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The Soft Seal Laryngeal Mask Provides Good Ease of Insertion and Clinical Performance

Al-Shaikh, B FCARSI, FRCA; Van Zundert, A A.J. MD, PhD, FRCA (Hon)

doi: 10.1213/01.ANE.0000156720.89642.84
Letters to the Editor: Letters & Announcements

William Harvey Hospital; Ashford, Kent, UK; bal_shaikh@yahoo.com (Al-shaikh)

Department of Anesthesiology; Catharina Hospital; Eindhoven, The Netherlands (Van Zundert)

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To the Editor:

We read with interest the paper by Brimacombe et al. regarding the Soft Seal™ laryngeal mask airway (SSLM) (1). There have been a number of published papers showing the SSLM to provide similar clinical performance to the Classic™ LMA with significantly less frequent postoperative sore throat and lower incidence of blood on the device (2,3). The intracuff pressure in the SSLM is minimally affected by the diffusion of N2O when compared with the Classic™ LMA (4). We have also shown that the fiberoptic position for both devices to be similar (2). By inflating the cuff of the SSLM to atmospheric pressure before insertion and using size 3 for women and size 4 for men, we have achieved a 100% insertion success rate with only 3% of patients requiring second attempts; 4% had blood-stained LM with an incidence of postoperative sore throat of only 6% (5). It is not clear from the study whether the authors inserted the SSLM with a partially inflated cuff as recommended by its manufacturer, which has been shown to achieve excellent results (2,5).

Achieving a seal pressure of 20 cm H2O is thought to correlate best with the correct position of the laryngeal mask rather than the fiberoptic view of the larynx (6). According to the authors’ data regarding the oropharyngeal leak pressure, that was easily achieved in all patients using the SSLM except when it was completely deflated, which is clinically unpracticed.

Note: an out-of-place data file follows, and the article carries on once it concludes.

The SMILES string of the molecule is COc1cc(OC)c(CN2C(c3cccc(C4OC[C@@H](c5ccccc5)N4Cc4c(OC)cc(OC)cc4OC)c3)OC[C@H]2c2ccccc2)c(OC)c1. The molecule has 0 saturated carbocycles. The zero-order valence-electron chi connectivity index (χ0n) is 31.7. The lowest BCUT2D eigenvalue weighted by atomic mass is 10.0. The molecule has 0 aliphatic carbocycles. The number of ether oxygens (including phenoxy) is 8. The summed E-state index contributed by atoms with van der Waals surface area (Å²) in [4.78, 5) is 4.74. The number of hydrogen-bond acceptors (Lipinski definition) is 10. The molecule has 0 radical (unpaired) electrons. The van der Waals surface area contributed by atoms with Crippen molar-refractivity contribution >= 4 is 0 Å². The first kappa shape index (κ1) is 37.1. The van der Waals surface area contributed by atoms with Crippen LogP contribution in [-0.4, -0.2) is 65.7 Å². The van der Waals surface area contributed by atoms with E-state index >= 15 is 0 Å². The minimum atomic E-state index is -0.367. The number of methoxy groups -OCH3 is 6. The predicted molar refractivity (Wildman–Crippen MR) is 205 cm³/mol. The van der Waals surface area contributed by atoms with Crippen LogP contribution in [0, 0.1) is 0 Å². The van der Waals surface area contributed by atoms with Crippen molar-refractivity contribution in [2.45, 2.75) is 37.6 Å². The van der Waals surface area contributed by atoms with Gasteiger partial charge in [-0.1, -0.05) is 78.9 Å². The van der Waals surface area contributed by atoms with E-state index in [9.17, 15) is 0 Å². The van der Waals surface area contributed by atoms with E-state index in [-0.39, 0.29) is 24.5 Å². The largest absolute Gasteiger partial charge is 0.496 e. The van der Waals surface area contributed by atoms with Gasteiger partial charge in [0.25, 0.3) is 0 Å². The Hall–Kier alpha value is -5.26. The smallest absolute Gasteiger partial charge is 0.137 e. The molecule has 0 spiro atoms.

The authors stated that each of the two users in the study has an experience of 50 to 300 uses with each device. It is not clear which device is associated with 50 uses and which device is associated with 300 uses. This makes their statement in the Conclusion “that the level of experience with each device was similar” unclear and vague.

We also do not agree with the authors’ conclusion that the SSLM would be less useful as an airway intubator, as the authors in this study did not test the ease of insertion of instruments into the respiratory tract. The SSLM has been shown to be a very effective device when used as an airway intubator (7).

There is evidence that the performance of extraglottic airway devices in cadavers is similar to performance in anesthetized patients (8). Interestingly, the same authors compared the ease of insertion and fiberoptic position in cadavers using the Soft Seal™ and Unique™ laryngeal mask airway and achieved 100% success rate in the first attempt in both devices and with no significant difference in the fiberoptic position (9)!

B. Al-Shaikh, FCARSI, FRCA

William Harvey Hospital

Ashford, Kent, UK

bal_shaikh@yahoo.com

A. A.J. Van Zundert, MD, PhD, FRCA (Hon)

Department of Anesthesiology

Catharina Hospital

Eindhoven, The Netherlands

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References

1. Brimacombe J, von Goedecke A, Keller C, et al. The laryngeal mask airway unique versus the Soft Seal laryngeal mask: A randomized, crossover study in paralyzed anesthetized patients. Anesth Analg 2004;99:1560–3.
2. Van Zundert AAJ, Fonck K, Al-Shaikh B, Mortier E. Comparison of the LMA-Classic with the new disposable Soft Seal laryngeal mask in spontaneously breathing adult patients. Anesthesiology 2003;99:1066–71.
3. Cao MM, Webb T, Bjorksten AR. Comparison of disposable and reusable laryngeal mask airways in spontaneously ventilating adult patients. Anaesth Intensive Care 2004;32:530–4.
4. Van Zundert AA, Fonck K, Al-Shaikh B, Mortier EP. Comparison of cuff-pressure changes in LMA-Classic and the new Soft Seal laryngeal masks during nitrous oxide anaesthesia in spontaneous breathing patients. Eur J Anesthesiol 2004;21:547–52.
5. Al-Shaikh B, George M, Van Zundert AAJ. Using atmospheric pressure to inflate the cuff and insertion of the Portex Laryngeal Mask. Anaesthesia 2005;60:296–7.
6. Joshi S, Sciacca RR, Solanki DR, et al. A prospective evaluation of clinical tests for placement of the laryngeal mask airways. Anesthesiology 1998;89:1141–6.
7. Wennet GC, Carlisle JB. Intubation via single-use laryngeal mask airways. Anaesthesia 2004;59:1139.
8. Brimacombe J, Keller C. The laryngeal mask airway in fresh cadavers versus paralysed anesthetized patients: ease of insertion, airway sealing pressure, intracuff pressure and anatomic position. Eur J Anaesthesiol 1999;16:699–701.
9. Keller C, Brimacombe J, Moriggl B, et al. In cadavers, directly measured mucosal pressures are similar for the Unique and the Soft Seal laryngeal mask airway devices. Can J Anaesth 2004;51:834–7.
© 2005 International Anesthesia Research Society